Now as classes moved into their second week, the Second Floor of Ash House began to think about what to turn their other energies to. The answer turned out to be the school’s mysterious basement. Daphne and Cloudius got to see it when they went down there with Timms for metallurgy, but otherwise no one was allowed down there but profs. Naturally, hardly a student had passed the doors of the Lyceum of the Lake Winds who had not, eventually, snuck into the basement for a look around, but nearly every one had assumed that he or she was the first to make the attempt. Of the Ash House residents, the first to make the attempt were Arnulf and his new friend Pindar Webb; they had gotten no further than the top of the stairs before they were apprehended by Mistress White.
Most of the professors had, as well as an office upstairs, a work room off the basement, and what went on in those was a matter of conjecture. There were several sections of book shelves; there were the racks of loaner wands, from which the mysterious J S wand along with all the rest had come. And then there was the rubbish pile.
“It’s like twenty feet high,” said Cloudius.
“Maybe ten,” said Daphne. “But still, it’s huge.”
“I saw Temple down there, you know,” Cloudius added. “He had his wand out for light. He went behind the rubbish pile.”
“I told you,” said Daphne, “he probably has one of the work rooms down there.”
“Strange guy, don’t you think?” asked Angelica.
“That would be yes,” said Daphne.
“Someone overheard him arguing with Professor MacMorris,” said Angelica.
“I think he’s cool,” said Tom. “But yeah, I bet he has all kinds of secrets.”
“Just give me an hour with that rubbish pile,” said Cloudius. Angelica laughed and nodded.
“Sure,” said Arnulf, looking at J S. “That rubbish pile is why Pinhead and I have another month of kitchen duty after this month.”
“Keep it up,” said Daphne. “You guys are getting pretty good at gravy.”
“So what’s the plan?” asked Angelica.
“No plan,” said Arnulf. “I’m not going.”
The next Crimson day, at 2:40 pm, Tom held his wand aloft and made a lovely little bluish light. He was doing very well with Professor Match’s class on light. Beside him, wand out, walked Arnulf. They had ascertained that no professors were anywhere near, they had slipped through the door to the stairs down, and now they were hurrying quietly to the bottom to wait for the others.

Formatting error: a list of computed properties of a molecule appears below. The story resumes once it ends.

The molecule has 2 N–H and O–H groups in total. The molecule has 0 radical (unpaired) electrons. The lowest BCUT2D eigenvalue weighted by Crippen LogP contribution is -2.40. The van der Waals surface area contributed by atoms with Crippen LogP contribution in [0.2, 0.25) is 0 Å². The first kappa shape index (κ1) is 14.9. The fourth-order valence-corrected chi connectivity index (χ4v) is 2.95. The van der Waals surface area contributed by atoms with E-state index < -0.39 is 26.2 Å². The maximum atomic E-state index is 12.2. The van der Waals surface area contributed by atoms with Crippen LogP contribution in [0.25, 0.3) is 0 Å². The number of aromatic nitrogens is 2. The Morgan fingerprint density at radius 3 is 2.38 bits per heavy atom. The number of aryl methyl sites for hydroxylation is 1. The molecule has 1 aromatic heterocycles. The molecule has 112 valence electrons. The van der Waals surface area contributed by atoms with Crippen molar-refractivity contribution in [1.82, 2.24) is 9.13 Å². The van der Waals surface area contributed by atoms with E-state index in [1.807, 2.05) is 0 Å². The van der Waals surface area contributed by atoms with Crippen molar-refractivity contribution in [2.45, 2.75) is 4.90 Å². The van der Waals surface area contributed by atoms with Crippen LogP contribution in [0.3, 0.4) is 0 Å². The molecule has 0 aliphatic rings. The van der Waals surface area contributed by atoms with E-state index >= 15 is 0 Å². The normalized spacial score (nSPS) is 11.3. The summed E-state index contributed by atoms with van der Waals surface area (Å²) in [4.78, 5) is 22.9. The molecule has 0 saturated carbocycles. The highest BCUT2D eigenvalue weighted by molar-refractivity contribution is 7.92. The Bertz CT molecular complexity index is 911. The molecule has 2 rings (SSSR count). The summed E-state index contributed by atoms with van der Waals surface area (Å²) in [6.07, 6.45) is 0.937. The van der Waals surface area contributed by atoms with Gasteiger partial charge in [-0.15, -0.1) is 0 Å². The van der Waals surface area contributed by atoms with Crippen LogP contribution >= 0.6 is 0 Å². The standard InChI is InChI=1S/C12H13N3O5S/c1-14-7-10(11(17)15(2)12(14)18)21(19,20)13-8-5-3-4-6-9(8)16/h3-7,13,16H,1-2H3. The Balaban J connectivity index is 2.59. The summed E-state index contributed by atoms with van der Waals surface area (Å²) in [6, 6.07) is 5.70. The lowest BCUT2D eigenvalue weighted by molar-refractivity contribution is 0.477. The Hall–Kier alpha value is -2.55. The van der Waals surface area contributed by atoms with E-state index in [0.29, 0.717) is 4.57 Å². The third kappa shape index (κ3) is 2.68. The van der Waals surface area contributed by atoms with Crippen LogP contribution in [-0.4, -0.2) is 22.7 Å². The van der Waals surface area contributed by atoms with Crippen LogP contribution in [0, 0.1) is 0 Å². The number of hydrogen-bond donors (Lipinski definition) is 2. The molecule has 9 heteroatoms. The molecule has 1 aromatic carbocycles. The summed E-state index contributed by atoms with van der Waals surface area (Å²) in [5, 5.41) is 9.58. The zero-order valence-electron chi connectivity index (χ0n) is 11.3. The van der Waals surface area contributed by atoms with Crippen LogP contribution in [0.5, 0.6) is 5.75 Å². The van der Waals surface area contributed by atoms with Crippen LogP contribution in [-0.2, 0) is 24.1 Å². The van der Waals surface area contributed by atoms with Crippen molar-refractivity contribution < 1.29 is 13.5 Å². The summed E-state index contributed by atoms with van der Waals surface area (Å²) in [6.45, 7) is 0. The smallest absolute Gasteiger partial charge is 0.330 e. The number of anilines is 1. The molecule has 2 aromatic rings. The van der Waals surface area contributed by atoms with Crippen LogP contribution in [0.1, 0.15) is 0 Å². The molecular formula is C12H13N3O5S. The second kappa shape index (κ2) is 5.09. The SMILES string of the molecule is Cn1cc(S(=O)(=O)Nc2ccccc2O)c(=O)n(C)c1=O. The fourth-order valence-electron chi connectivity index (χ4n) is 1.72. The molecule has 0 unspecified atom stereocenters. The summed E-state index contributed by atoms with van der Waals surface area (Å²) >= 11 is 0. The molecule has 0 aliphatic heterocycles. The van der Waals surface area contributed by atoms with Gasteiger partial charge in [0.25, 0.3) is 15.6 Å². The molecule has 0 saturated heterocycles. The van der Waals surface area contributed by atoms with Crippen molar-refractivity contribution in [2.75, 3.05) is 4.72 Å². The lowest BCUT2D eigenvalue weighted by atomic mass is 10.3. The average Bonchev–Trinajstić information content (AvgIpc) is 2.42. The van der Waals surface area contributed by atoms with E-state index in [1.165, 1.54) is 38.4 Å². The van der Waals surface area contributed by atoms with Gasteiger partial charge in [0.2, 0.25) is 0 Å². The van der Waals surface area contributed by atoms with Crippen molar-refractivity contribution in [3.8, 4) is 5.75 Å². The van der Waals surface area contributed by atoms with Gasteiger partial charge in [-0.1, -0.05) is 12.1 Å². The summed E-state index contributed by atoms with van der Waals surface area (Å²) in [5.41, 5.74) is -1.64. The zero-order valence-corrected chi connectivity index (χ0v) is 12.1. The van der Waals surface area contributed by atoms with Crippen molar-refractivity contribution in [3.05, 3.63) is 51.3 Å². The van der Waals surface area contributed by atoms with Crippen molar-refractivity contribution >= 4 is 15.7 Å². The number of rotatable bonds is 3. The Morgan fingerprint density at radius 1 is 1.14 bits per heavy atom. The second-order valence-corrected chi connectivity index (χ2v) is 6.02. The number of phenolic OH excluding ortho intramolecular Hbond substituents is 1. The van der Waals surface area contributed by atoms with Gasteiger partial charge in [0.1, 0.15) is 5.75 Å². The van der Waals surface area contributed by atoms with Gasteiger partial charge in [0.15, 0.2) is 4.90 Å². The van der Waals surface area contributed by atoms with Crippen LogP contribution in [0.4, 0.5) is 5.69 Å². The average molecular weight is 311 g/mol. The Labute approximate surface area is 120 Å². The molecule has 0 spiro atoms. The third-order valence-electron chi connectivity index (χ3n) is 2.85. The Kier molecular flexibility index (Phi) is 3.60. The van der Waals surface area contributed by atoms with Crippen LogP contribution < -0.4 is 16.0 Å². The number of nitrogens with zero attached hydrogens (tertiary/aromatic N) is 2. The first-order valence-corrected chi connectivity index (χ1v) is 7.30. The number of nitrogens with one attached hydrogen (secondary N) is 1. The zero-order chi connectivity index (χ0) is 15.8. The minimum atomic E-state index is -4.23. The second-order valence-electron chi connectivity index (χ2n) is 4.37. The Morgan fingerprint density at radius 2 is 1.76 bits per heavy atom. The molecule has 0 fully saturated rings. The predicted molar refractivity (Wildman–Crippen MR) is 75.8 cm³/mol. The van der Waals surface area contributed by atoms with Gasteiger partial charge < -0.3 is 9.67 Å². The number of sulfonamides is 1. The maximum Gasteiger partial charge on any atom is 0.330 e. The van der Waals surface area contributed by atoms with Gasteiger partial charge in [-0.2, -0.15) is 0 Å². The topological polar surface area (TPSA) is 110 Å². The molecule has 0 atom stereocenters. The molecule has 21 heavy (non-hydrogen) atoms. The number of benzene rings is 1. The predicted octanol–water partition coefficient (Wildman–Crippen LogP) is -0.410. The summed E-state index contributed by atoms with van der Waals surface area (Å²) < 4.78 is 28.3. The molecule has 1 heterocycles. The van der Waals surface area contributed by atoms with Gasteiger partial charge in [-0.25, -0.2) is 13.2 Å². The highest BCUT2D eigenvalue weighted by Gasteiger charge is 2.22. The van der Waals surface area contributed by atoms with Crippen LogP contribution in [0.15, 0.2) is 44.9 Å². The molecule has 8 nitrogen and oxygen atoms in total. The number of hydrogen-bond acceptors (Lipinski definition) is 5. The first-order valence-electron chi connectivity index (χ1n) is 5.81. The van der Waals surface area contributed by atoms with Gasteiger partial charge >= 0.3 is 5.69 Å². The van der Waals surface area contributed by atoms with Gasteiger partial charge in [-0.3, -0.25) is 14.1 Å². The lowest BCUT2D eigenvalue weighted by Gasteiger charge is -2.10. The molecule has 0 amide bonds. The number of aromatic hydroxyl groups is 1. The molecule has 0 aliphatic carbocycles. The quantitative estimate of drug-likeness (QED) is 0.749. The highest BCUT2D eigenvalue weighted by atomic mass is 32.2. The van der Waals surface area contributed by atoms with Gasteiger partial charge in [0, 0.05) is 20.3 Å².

They heard voices behind them as they came off the wooden stairs: Mistresses Ash and White, best friends, chatting in front of the stair door, audible as it opened and closed.
Someone was coming down behind them, after exchanging terse greetings with the ladies. It was Temple. “Holy crap,” muttered Arn, “I am not here.” He dragged Tom off to the right and behind the steps. But Temple didn’t seem to notice them: he turned the other way, the main cleared way in the cluttered basement, and vanished.
Behind him by a minute or two came Cloudius, and behind him came Angelica and Daphne. “Sorry we’re late,” said Angelica to Tom as he lurked with his little blue light behind the stairs. “White & Ash were going to stop us, but Spiny made the interception. They were still talking to her when we slipped out of the library the front way. But here we are. Uh, where’s Nulf?”
“Oh, hi, Nulf,” said Daphne. Arnulf was standing right between them. “Invisibility??”
“No, just sneaky,” said Arn, waving his wand toward a door on a clear space along the south wall. “Temple’s in his office over there. He’s talking to someone.”
“You listened at the door?” asked Angelica. It didn’t look safe to her.
“Eva’s on the lookout,” said Tom.
“Oh, I see,” said Ange. “Well, I see no problem then.”
“You want to go listen?” Arnulf asked.
“Yeah. Sure.” She looked at Daphne, who smiled and waved her on. She followed Arnulf across the dark open space to the door. A lamp glowed near the door, and cast the shadow of a large cat. Angelica watched the shadow cat: for a moment she could almost see Eva as a real cat in the room with her. She got the willies and overcame them.
Temple’s voice was coming through the door. He was literally arguing—making an attempt to persuade. The other man was not persuaded. They couldn’t hear the words, and they couldn’t hear the other man enough to identify him.
Presently they seemed to approach the door. Arnulf and Angelica bolted across to the rubbish pile, dove for shelter, and then waited about ninety seconds before the door opened. Only Temple came out, not smiling but hardly seeming perturbed. He used his wand to turn off the orange lamp and then to light his way to the stairs.
Once he was past, the five kids looked around at each other. Tom let his wand light glow just enough for them to see one another.